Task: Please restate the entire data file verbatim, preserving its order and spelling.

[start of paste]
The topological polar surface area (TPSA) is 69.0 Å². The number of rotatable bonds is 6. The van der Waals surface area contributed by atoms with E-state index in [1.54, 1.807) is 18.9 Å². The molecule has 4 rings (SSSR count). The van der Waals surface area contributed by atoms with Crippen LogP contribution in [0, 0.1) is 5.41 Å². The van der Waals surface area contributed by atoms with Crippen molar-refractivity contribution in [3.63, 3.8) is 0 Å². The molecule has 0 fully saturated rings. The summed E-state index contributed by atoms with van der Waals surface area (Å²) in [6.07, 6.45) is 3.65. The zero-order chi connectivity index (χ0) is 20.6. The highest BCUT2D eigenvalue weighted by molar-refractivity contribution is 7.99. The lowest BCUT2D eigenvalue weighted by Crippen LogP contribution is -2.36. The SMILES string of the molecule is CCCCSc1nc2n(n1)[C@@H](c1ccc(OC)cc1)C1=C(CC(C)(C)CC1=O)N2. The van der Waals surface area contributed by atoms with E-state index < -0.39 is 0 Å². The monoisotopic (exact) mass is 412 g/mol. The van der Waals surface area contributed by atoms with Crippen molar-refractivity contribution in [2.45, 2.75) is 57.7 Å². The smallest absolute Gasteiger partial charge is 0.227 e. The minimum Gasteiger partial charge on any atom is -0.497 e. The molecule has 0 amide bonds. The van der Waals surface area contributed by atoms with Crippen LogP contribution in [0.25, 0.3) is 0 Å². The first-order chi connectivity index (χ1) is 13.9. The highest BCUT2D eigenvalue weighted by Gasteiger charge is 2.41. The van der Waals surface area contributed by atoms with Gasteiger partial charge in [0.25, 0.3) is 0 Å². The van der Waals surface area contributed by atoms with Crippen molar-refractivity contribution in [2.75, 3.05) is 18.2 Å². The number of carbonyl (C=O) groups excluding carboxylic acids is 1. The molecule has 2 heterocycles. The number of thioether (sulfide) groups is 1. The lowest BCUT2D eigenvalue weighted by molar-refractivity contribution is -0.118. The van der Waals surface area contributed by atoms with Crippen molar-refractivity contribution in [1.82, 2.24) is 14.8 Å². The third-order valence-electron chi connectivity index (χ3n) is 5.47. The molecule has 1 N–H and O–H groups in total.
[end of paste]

The topological polar surface area (TPSA) is 69.0 Å². The number of rotatable bonds is 6. The van der Waals surface area contributed by atoms with E-state index in [1.54, 1.807) is 18.9 Å². The molecule has 4 rings (SSSR count). The van der Waals surface area contributed by atoms with Crippen LogP contribution in [0, 0.1) is 5.41 Å². The van der Waals surface area contributed by atoms with Crippen molar-refractivity contribution in [3.63, 3.8) is 0 Å². The molecule has 0 fully saturated rings. The summed E-state index contributed by atoms with van der Waals surface area (Å²) in [6.07, 6.45) is 3.65. The zero-order chi connectivity index (χ0) is 20.6. The highest BCUT2D eigenvalue weighted by molar-refractivity contribution is 7.99. The lowest BCUT2D eigenvalue weighted by Crippen LogP contribution is -2.36. The SMILES string of the molecule is CCCCSc1nc2n(n1)[C@@H](c1ccc(OC)cc1)C1=C(CC(C)(C)CC1=O)N2. The van der Waals surface area contributed by atoms with E-state index < -0.39 is 0 Å². The monoisotopic (exact) mass is 412 g/mol. The van der Waals surface area contributed by atoms with Crippen molar-refractivity contribution in [2.45, 2.75) is 57.7 Å². The smallest absolute Gasteiger partial charge is 0.227 e. The minimum Gasteiger partial charge on any atom is -0.497 e. The molecule has 0 amide bonds. The van der Waals surface area contributed by atoms with Crippen LogP contribution in [0.25, 0.3) is 0 Å². The first-order chi connectivity index (χ1) is 13.9. The highest BCUT2D eigenvalue weighted by Gasteiger charge is 2.41. The van der Waals surface area contributed by atoms with Gasteiger partial charge in [0.25, 0.3) is 0 Å². The van der Waals surface area contributed by atoms with Crippen molar-refractivity contribution in [2.75, 3.05) is 18.2 Å². The number of carbonyl (C=O) groups excluding carboxylic acids is 1. The molecule has 2 heterocycles. The number of thioether (sulfide) groups is 1. The lowest BCUT2D eigenvalue weighted by molar-refractivity contribution is -0.118. The van der Waals surface area contributed by atoms with Crippen molar-refractivity contribution in [1.82, 2.24) is 14.8 Å². The third-order valence-electron chi connectivity index (χ3n) is 5.47. The molecule has 1 N–H and O–H groups in total.